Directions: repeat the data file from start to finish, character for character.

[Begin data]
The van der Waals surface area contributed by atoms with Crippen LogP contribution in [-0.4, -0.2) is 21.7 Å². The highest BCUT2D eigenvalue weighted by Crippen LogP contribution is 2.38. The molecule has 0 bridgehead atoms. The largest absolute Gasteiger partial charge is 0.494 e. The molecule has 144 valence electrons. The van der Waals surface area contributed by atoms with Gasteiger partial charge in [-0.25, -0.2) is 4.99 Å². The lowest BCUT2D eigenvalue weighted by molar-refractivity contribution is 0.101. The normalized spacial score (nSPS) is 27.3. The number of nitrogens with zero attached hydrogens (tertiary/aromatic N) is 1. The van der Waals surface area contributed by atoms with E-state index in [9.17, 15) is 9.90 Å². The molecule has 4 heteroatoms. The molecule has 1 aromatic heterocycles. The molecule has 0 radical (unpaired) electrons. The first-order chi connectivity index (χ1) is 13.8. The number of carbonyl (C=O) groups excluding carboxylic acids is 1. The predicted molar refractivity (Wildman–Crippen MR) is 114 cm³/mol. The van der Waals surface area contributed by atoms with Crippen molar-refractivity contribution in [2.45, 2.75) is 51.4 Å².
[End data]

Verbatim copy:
The van der Waals surface area contributed by atoms with Crippen LogP contribution in [-0.4, -0.2) is 21.7 Å². The highest BCUT2D eigenvalue weighted by Crippen LogP contribution is 2.38. The molecule has 0 bridgehead atoms. The largest absolute Gasteiger partial charge is 0.494 e. The molecule has 144 valence electrons. The van der Waals surface area contributed by atoms with Gasteiger partial charge in [-0.25, -0.2) is 4.99 Å². The lowest BCUT2D eigenvalue weighted by molar-refractivity contribution is 0.101. The normalized spacial score (nSPS) is 27.3. The number of nitrogens with zero attached hydrogens (tertiary/aromatic N) is 1. The van der Waals surface area contributed by atoms with E-state index in [9.17, 15) is 9.90 Å². The molecule has 4 heteroatoms. The molecule has 1 aromatic heterocycles. The molecule has 0 radical (unpaired) electrons. The first-order chi connectivity index (χ1) is 13.8. The number of carbonyl (C=O) groups excluding carboxylic acids is 1. The predicted molar refractivity (Wildman–Crippen MR) is 114 cm³/mol. The van der Waals surface area contributed by atoms with Crippen molar-refractivity contribution in [2.45, 2.75) is 51.4 Å².